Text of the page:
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5 Unexpected Symptoms of Eating Disorder Recovery

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Editor's Note

If you live with an eating disorder, the following post could be potentially triggering. You can contact the Crisis Text Line by texting “NEDA” to 741741.

When I started treatment for my eating disorder, I had to come to terms with the fact that recovery wasn’t going to be comfortable. However, I wasn’t physically or emotionally prepared for a few things. Here are five symptoms of eating disorder recovery that people don’t talk about: 

1. Hot flashes.

A couple nights out of each week, I would wake up with a dripping wet shirt, no matter what the temperature control was set to in my house. My doctor reassured me that this was just my body’s way of returning my temperature back to normal, but it was a surprise none the less.

2. Preoccupation with food.

From the moment I woke up in the morning, I was thinking about food. The body doesn’t easily forget the trauma that comes with chronic starvation. It felt as though appetite could never be satisfied after restricting for so long. Throughout the day, I would often get intruding thoughts about what I wanted to eat next. I would daydream about cookies, cakes, pizza and french fries, yet it took months for me to actually allow myself to have them.

3. Night terrors.

Sometimes, even during the night, I was unable to escape the intrusive thoughts about food. More than once, I woke up panting in the middle of the night, terrified because I had a nightmare related to binging. Nightmares about weight changes, exercise and body comments were also not uncommon.

4. Childhood cravings.

During my recovery, there was a period of time I wanted to try any and all foods I used to enjoy during my childhood that had become fear foods due to my eating disorder. It didn’t matter what it was or what my current taste preferences were at the time — if I remembered enjoying it as a child, I wanted to experience it again. Out of nowhere, I would have strong cravings for foods I hadn’t allowed myself to have for years. There is something about the chronic restriction of food that just makes you want it more than you would without the deprivation. Allowing myself to return to my childhood and relive positive memories through food made me feel safe and gave me a sense of security. In many ways, my meals often looked similar to the ones of the children I babysit, from frosted animal crackers to bagel bites, and everything in-between.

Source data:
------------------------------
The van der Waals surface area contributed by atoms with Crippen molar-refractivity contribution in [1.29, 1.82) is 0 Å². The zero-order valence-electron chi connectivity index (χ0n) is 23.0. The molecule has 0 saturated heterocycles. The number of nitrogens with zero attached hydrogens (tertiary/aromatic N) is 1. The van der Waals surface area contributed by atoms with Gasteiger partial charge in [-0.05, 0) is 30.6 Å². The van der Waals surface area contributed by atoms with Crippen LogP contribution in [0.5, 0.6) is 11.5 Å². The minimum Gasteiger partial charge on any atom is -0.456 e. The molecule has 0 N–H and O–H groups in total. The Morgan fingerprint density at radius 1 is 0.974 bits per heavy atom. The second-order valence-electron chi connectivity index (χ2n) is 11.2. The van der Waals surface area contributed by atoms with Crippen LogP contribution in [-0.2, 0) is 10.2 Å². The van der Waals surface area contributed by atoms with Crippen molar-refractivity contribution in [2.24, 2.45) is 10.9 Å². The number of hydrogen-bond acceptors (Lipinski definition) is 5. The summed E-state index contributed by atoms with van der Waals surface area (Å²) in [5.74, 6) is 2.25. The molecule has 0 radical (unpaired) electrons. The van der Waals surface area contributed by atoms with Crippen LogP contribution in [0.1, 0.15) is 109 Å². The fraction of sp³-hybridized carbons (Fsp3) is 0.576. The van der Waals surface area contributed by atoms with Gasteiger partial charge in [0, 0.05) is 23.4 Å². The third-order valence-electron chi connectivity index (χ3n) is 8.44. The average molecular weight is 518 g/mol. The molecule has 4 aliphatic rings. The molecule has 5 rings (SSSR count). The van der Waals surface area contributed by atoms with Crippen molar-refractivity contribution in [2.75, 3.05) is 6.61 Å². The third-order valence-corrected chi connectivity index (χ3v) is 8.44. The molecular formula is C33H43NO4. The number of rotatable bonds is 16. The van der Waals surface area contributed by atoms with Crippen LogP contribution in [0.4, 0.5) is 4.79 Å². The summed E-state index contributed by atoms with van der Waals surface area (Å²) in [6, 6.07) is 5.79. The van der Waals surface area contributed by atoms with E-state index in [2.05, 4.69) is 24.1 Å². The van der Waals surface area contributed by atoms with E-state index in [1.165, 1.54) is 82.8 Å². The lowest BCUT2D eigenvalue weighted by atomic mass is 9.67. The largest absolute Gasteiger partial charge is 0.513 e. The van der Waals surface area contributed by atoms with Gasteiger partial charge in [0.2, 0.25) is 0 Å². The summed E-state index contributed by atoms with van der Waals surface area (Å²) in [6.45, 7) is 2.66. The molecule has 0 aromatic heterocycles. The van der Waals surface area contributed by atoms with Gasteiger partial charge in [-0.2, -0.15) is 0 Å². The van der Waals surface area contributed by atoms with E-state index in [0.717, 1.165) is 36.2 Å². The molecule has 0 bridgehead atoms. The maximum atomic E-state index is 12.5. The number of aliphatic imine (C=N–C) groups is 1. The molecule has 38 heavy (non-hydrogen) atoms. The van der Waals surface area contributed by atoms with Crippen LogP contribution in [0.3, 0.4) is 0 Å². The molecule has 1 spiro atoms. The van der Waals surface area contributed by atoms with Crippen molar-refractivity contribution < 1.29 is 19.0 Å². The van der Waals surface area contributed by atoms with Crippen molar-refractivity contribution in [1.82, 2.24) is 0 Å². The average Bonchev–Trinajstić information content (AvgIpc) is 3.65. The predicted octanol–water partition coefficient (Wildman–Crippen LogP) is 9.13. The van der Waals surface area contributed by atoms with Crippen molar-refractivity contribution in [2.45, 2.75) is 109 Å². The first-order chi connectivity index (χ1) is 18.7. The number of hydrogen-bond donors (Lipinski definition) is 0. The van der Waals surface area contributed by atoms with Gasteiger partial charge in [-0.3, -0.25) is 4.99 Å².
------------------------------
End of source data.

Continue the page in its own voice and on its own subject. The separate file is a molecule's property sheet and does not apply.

5. Early satiety.

This is perhaps the most difficult part of eating disorder recovery. When your body isn’t used to proper nourishment, everything slows to a halt, including your digestive system. Consequently, it is very normal to feel “full” on a very small amount of food. This is one reason why being told to “just eat” isn’t always the most helpful or compassionate piece of advice. For many months, eating hurt, and I constantly felt bloated. In the beginning, I would become full from only a few bites of food. But I kept pushing through, often using any distraction I could to get the food down and meet my meal plan. The pain that comes with early satiety only goes away with consistent, adequate nutrition. As excruciating as it can feel, the only way to make it go away is to keep eating.

All of these symptoms went away after several months of solid recovery, consistent nutrition and hard work in therapy. If you are currently in recovery and are experiencing any of these symptoms, you are not alone. I know your pain, and I am proud of you for not giving up. You will get through this.

Photo by Taylor Smith on Unsplash

Originally published: January 17, 2019
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